Workplace Violence Prevention Regulations Go In Effect April 1
Following years of advocacy work, registered nurses and health care professionals from the United Nurses Associations of California/Union of Health Care Professionals (UNAC/UHCP) will finally see their efforts come to fruition with the implementation of new workplace violence prevention regulations in California.
Beginning April 1, 2017 employers must comply with recordkeeping and reporting requirements in the Workplace Violence Prevention in Healthcare standard approved by the California Occupational Safety and Health Administration (Cal/OSHA). Additional requirements, including the establishment of a workplace violence prevention plan, training of employees, and review of the prevention plan will be implemented by April 1, 2018.
The importance of establishing such regulations was made clear – and personal – by members of UNAC/UHCP, who shared personal stories with the media of being attacked in the workplace, signed a petition to Cal/OSHA calling for protections, rallied and testified at Cal/OSHA hearings throughout California as regulations were being drafted. Among those testifying was UNAC/UHCP Secretary Elizabeth Hawkins, RN.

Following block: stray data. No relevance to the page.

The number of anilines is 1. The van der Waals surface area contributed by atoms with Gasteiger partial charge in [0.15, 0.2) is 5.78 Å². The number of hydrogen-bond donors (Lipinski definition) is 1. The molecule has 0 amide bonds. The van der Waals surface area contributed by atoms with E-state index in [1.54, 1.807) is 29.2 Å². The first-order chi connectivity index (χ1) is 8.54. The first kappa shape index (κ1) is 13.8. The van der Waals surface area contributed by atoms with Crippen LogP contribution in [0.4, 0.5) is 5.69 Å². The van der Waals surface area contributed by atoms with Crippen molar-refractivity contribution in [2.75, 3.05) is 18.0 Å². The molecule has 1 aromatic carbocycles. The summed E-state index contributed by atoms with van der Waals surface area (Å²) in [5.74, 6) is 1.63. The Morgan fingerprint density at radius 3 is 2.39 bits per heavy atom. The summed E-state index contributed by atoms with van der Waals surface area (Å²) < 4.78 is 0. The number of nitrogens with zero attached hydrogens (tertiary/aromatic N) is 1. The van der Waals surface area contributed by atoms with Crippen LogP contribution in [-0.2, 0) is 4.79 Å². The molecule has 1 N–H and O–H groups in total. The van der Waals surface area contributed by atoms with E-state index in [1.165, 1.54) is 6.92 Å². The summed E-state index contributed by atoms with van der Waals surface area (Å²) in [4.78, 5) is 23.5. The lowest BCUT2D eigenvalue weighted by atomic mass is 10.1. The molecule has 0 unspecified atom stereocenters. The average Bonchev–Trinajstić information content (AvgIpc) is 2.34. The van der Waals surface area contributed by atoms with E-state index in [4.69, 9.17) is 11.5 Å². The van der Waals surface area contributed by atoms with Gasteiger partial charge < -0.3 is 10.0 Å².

“A patient punched me in the back of the head, slamming my head into a concrete wall and I was temporarily blinded,” said Hawkins in describing the nightmare she faced as an RN in a Riverside emergency room. “Ask any health care worker you know and they are bound to have a story about violence in the workplace. I was injured by my hospital’s policies, and by the fact that there was no system in place to address issues of workplace violence.”
Violence against health care professionals is a serious problem. A 2016 report by the U.S. Government Accountability Office (GAO) describes the problem in detail. In California, for instance, GAO found that 26 percent of the more than 4,000 workplace injuries from 2003 to 2013 “were due to patient assaults and amounted to $16.6 million in workers’ compensation costs over this time period.”
“We should not be placed in harm’s way because of poor policy and inadequate regulations related to workplace violence,” said RN Scott Byington. “We need improved Cal/OSHA standards so we can have better security and keep patients and health care workers safe.”
California is the first state to enact health care safety regulations that apply to both public and private health care workers.
“California has always been at the helm of progress, charting new courses in health care. We lead the nation in setting precedents and standards to bring about necessary change,” said UNAC/UHCP President Denise Duncan, RN. “The new California regulations will ensure enforceable safety measures are put in place and protect health care professionals from unexpected on-the-job assaults.”